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Portugal is the best country in the world for American expats to retire in. A Utah couple who moved there in 2012 gave us a breakdown of how they live on a $2,330 monthly budget.

Published by Business Insider on Thu, 16 Jan 2020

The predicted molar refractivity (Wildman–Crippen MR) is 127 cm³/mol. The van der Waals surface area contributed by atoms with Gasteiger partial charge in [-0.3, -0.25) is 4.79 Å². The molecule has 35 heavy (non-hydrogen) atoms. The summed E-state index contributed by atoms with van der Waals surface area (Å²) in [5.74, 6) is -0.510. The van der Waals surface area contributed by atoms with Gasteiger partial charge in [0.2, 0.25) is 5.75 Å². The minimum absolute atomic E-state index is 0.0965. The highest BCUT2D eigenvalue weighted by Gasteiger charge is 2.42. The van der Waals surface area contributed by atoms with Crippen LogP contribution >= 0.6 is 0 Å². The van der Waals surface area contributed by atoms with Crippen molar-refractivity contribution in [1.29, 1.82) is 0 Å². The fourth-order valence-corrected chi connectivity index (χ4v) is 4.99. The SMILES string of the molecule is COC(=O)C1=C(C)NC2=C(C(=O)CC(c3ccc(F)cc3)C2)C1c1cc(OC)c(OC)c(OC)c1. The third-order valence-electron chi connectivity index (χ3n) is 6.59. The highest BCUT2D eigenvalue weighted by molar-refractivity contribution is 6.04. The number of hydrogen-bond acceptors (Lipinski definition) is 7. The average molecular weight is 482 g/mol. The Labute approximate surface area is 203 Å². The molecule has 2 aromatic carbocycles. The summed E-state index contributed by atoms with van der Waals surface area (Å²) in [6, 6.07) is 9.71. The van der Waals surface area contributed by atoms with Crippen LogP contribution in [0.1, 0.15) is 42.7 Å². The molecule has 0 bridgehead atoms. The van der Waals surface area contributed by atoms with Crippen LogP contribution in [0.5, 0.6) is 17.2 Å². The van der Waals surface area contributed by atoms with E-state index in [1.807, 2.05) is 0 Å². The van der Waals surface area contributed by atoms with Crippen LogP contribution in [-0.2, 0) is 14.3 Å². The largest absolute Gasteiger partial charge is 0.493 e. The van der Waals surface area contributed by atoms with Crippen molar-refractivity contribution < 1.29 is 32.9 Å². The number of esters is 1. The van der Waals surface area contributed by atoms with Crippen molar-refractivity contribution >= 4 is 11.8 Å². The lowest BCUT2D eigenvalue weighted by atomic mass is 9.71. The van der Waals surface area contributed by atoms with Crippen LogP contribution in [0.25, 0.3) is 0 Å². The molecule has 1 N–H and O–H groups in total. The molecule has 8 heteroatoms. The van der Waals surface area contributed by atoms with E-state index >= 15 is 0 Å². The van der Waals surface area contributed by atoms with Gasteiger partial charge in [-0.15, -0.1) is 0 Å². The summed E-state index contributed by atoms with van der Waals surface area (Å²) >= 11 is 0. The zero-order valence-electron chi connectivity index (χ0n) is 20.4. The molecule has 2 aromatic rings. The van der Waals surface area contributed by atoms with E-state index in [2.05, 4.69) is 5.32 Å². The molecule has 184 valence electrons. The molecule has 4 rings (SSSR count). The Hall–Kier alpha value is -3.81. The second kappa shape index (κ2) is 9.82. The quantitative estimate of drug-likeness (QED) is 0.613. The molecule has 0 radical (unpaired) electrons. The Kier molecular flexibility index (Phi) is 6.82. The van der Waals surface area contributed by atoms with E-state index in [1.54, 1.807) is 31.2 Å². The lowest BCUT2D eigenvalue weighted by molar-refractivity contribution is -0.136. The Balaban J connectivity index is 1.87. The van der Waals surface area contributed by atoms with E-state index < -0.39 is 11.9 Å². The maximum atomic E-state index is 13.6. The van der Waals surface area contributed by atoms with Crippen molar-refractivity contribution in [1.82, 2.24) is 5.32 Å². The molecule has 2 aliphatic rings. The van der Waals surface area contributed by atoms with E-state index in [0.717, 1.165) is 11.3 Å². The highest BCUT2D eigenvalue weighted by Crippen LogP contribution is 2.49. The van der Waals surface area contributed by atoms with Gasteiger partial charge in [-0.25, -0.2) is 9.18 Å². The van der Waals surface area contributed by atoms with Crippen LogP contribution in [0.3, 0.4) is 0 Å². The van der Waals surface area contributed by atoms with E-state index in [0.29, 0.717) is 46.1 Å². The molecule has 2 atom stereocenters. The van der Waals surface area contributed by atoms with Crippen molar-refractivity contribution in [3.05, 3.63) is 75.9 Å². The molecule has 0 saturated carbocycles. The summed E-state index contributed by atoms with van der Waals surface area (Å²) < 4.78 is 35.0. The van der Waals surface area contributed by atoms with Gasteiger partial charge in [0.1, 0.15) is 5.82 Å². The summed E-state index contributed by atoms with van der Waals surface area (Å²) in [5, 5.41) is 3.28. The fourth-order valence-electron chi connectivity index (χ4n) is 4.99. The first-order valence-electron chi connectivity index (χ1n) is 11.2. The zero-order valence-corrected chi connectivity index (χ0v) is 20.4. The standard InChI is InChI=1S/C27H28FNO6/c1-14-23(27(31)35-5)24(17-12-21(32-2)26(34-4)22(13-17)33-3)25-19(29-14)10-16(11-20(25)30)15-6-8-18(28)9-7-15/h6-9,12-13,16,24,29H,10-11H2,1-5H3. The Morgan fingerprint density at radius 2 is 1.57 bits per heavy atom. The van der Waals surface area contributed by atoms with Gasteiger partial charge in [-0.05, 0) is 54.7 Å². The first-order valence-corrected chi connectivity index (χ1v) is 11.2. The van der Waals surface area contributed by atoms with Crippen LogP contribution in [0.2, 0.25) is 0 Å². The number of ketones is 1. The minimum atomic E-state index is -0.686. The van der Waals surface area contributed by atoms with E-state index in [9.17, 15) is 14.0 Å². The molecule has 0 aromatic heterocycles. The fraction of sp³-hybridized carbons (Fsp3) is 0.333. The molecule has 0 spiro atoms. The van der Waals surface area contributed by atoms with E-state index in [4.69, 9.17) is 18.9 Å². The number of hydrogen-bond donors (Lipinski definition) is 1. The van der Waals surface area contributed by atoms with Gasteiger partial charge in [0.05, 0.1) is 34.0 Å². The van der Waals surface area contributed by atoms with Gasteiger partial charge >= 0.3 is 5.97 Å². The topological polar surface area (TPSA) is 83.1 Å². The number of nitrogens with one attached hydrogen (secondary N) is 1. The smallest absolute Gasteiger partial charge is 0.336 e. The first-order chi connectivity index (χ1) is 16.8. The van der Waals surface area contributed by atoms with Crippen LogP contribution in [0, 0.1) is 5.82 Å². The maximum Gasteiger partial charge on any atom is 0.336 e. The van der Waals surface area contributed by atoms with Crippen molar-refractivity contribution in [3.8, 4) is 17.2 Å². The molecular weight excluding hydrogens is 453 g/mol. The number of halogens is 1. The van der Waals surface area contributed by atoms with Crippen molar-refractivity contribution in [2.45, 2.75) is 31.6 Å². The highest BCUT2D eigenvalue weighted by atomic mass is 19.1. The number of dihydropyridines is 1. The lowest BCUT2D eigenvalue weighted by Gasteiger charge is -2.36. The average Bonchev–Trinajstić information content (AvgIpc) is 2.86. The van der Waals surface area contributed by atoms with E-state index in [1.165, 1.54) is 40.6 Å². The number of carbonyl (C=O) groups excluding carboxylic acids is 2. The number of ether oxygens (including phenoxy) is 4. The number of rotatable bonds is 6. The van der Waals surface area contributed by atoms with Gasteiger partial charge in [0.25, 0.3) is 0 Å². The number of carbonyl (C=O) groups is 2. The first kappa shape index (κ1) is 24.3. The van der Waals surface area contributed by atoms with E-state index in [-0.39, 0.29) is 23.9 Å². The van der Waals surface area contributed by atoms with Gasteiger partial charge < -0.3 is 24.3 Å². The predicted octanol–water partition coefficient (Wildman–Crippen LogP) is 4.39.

Tricia and Keith Pimental are from Park City, Utah. The couple retired in Portugal in 2012.Portugal was just named the best country to retire in by International Living's annual comprehensive guide to global retirement destinations curated by US expats.Tricia told Business Insider that their life in Portugal is "fabulous" but affordable.She shared a spending breakdown of a typical month with Business Insiderand their monthly budget comes in just over $2,330.Visit Business Insider's homepage for more stories.In 2012, Tricia and Keith Pimental decided to give up their ski passes in Park City, Utah and try living abroad.They were both already semi-retiredshe as a writer and he as a money managerand were looking to embrace a more European lifestyle in their third act. They considered France and Spain, but ultimately decided on Portugal because of the lax vibe and easy accessibility it offered to an array of other countries, including the US.The Pimentals are not the only retirees to choose Portugal as a landing spot: International Living's Retirement Index, an annual comprehensive guide to global retirement destinations, just listed Portugal as the best place to retire this year.The index, which ranks countries "where you can live a healthier and happier life, spend a lot less money, and get a whole lot more" in retirement, was created through extensive surveys of US expats, the magazine said. The Pimentals are two such expatsthey've lived in several different parts of Portugal over the last seven years and now live in central Portugal.What's more, they do it on a monthly budget of just over $2,330.Tricia Pimental gave Business Insider an exclusive look at what a typical month in spending looks like for them. Keep reading for a breakdown of their budget.SEE ALSO:These are the top 10 countries to retire in this year, according to US expats who have already made the moveNOW READ:A Michigan couple who paid off their $200,000 mortgage in 4 years shares the exact budget sheet they used, and it accounts for every dollar of their monthly incomeTricia and Keith Pimental relocated from Park City, Utah, to Portugal in 2012.The decision came after they had considered living abroad for some time. Tricia told International Living that it was a natural choice because of "the overarching sense of well-being we experience here."Part of that well-being is financial: The couple lives comfortably for under $2,330 a month. Here's a look at their typical monthly spending.Note: Percentages in the following breakdown add up to less than 100% because some numbers are estimates.Rent for a three-bedroom home in central Portugal totals '750 ($830) a month, Tricia told Business Insider.Percentage of budget spent on housing:35.7%The couple lives between Castelo Branco and Fundao in central Portugal."I would say we live in a relatively local area, which brings the cost of housing down," Tricia said. She estimates that living in a waterfront property somewhere like Lisbon would raise this figure by 30-50%.They recommend going to Portugal (or any chosen country) on a "scouting trip" and staying in a few different short-term rentals before committing to a long-term rental or buying. In the seven years since moving to Portugal, they've lived in a couple of spots, including Mafra, which is just outside of Lisbon, where there is a more vibrant expat community.She estimated they spend '200 ($222) a month on utilities, including gas, electric, water, and internet.Percentage of budget spent on utilities: 9.5%The couple gets coverage for two cell phones, high speed internet, and cable for roughly 99 ($110), which is "much lower" than what the equivalent plan would be in the US, according to Tricia.Other household necessities, like gas, water, and electric also typically end up in the neighborhood of 100 ($111). While the prices vary from month to month, the approximate monthly breakdown looks like this:Water can be as low as 20 ($22)Gas will fall around 30 ($33)Electric costs around 45 ($50)She also estimated they spend '450 ($500) on groceries every month.Percentage of budget spent on groceries:21%"A lot of people consider it less expensive to eat out, but you can get tired of the Portuguese fare," Tricia said. Typical Portuguese cuisine involves a lot of fresh fish and seafood.She personally loves Italian food, among other comforts, and has no difficulty finding the ingredients necessary to make her favorite dishesbetween supermarkets, mom and pop shops, and farmers markets, she said the grocery shopping options are "just the same as anywhere else."Tricia tries to buy from markets "whenever the opportunity presents itself," which is often. She also noted this would be a good category to trim spending.At '100 ($111), their "entertainment" budget may seem low, but Tricia attributed that to affordable dining.Percentage of budget spent on entertainment: 4.7%The Pimentals spend around 100 on "entertainment," including going to the movies (dubbed in English with Portuguese subtitles), attending cultural events, and eating out. She said they would spend much more in this category in the US and attributes the change to the affordability of eating out."A nice glass of wine in an upscale restaurant is like 3," she explained. "It's unusual to spend more than 10 on a bottleyou can, of course, but it's not necessary."She also said if they go to "a really nice restaurant with a ton of food and appetizers" for dinner with four or five "good buddies who like their wine a lot," the bill comes out to roughly 20 ($22) per person.She also said that they allocate '50 ($56) for household help each month.Percentage of budget spent on household help:2.3%The 50 provides three hours of help cleaning their home, twice a month. This would be a good place to cut costs if looking to shave down the budget a little.While healthcare can be almost free within the Portuguese public system, the Pimentals said they spend an extra '100 ($111) on private coverage.Percentage of budget spent on healthcare:4.7%Residency cards allow them to use public healthcare without a problem, according to Tricia.She said they also pay 100 ($111) between the two of them for extra private coverage through Fidelidade involving dental, eye care, and coverage for serious health concerns like cancer, transplants, and open heart surgery.Overall, Tricia said, they feel comfortable with the quality and price of healthcareKeith was sick this week and the copay for a doctor's home visit was 10 ($11).Tricia estimated they spend '250 ($278) on transportation every month, mostly because they have a car.Percentage of budget spent on transportation:11.9%The Pimentals bought a Skoda last year because they like the freedom of being able to pop in a car and gothey're only 45 minutes from the Spanish border and they even drove to a wedding in Puglia, Italy recently.Tricia estimated that tolls and fuel for the month typically total 250 ($278). She did say, however, that they don't usually recommend bringing a car over from the US or buying a car in Portugal because of the added hassle and expense. She also noted that there are other accessible forms of transportation in larger city settings like Lisbon in Portugal.She also said they account for '200 ($222) in incidentals.Percentage of budget spent on incidentals:9.5%Unforeseen costs are to be expected anywhereincluding life abroad. The extra padding provides for a wide array of miscellaneous unanticipated purchases, according to Tricia.The month generally comes out to a grand total of '2,100 ($2,332).While she can't put a figure on the difference between life in Portugal and life in the US, Tricia said she knows she "spends less on everything, basically" as a retiree abroad.Do you have a similar story or budget you'd like to share with Business Insider' Get in touch with this reporter at tborden@businessinsider.com.